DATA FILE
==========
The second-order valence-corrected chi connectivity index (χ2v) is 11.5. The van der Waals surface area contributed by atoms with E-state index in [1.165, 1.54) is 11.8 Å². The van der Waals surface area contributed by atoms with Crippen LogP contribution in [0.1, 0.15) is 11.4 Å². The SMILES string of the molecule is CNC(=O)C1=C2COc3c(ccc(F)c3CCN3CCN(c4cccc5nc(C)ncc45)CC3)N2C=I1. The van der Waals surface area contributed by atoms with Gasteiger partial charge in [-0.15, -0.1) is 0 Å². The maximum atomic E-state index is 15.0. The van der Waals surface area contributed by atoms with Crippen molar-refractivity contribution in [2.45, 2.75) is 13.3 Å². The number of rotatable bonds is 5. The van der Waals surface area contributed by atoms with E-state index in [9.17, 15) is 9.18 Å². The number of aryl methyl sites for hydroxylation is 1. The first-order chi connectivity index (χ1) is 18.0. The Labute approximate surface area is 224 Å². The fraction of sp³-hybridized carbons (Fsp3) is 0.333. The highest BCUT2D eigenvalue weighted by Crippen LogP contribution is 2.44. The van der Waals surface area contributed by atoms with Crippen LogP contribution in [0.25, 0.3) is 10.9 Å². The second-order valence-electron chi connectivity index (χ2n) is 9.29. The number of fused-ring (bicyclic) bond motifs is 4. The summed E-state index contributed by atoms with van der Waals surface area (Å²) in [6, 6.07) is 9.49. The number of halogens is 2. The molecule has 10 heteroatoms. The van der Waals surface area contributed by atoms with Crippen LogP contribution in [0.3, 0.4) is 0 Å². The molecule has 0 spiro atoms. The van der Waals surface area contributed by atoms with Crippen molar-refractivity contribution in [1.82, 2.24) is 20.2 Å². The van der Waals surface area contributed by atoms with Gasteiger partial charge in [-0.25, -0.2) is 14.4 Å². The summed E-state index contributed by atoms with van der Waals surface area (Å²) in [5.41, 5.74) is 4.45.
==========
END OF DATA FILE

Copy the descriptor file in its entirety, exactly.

The second-order valence-corrected chi connectivity index (χ2v) is 11.5. The van der Waals surface area contributed by atoms with E-state index in [1.165, 1.54) is 11.8 Å². The van der Waals surface area contributed by atoms with Crippen LogP contribution in [0.1, 0.15) is 11.4 Å². The SMILES string of the molecule is CNC(=O)C1=C2COc3c(ccc(F)c3CCN3CCN(c4cccc5nc(C)ncc45)CC3)N2C=I1. The van der Waals surface area contributed by atoms with Gasteiger partial charge in [-0.15, -0.1) is 0 Å². The maximum atomic E-state index is 15.0. The van der Waals surface area contributed by atoms with Crippen molar-refractivity contribution in [2.45, 2.75) is 13.3 Å². The number of rotatable bonds is 5. The van der Waals surface area contributed by atoms with E-state index in [9.17, 15) is 9.18 Å². The number of aryl methyl sites for hydroxylation is 1. The first-order chi connectivity index (χ1) is 18.0. The Labute approximate surface area is 224 Å². The fraction of sp³-hybridized carbons (Fsp3) is 0.333. The highest BCUT2D eigenvalue weighted by Crippen LogP contribution is 2.44. The van der Waals surface area contributed by atoms with Crippen LogP contribution in [0.25, 0.3) is 10.9 Å². The second-order valence-electron chi connectivity index (χ2n) is 9.29. The number of fused-ring (bicyclic) bond motifs is 4. The summed E-state index contributed by atoms with van der Waals surface area (Å²) in [6, 6.07) is 9.49. The number of halogens is 2. The molecule has 10 heteroatoms. The van der Waals surface area contributed by atoms with Crippen LogP contribution in [0.3, 0.4) is 0 Å². The molecule has 0 spiro atoms. The van der Waals surface area contributed by atoms with Crippen molar-refractivity contribution in [1.82, 2.24) is 20.2 Å². The van der Waals surface area contributed by atoms with Gasteiger partial charge in [-0.25, -0.2) is 14.4 Å². The summed E-state index contributed by atoms with van der Waals surface area (Å²) in [5.41, 5.74) is 4.45.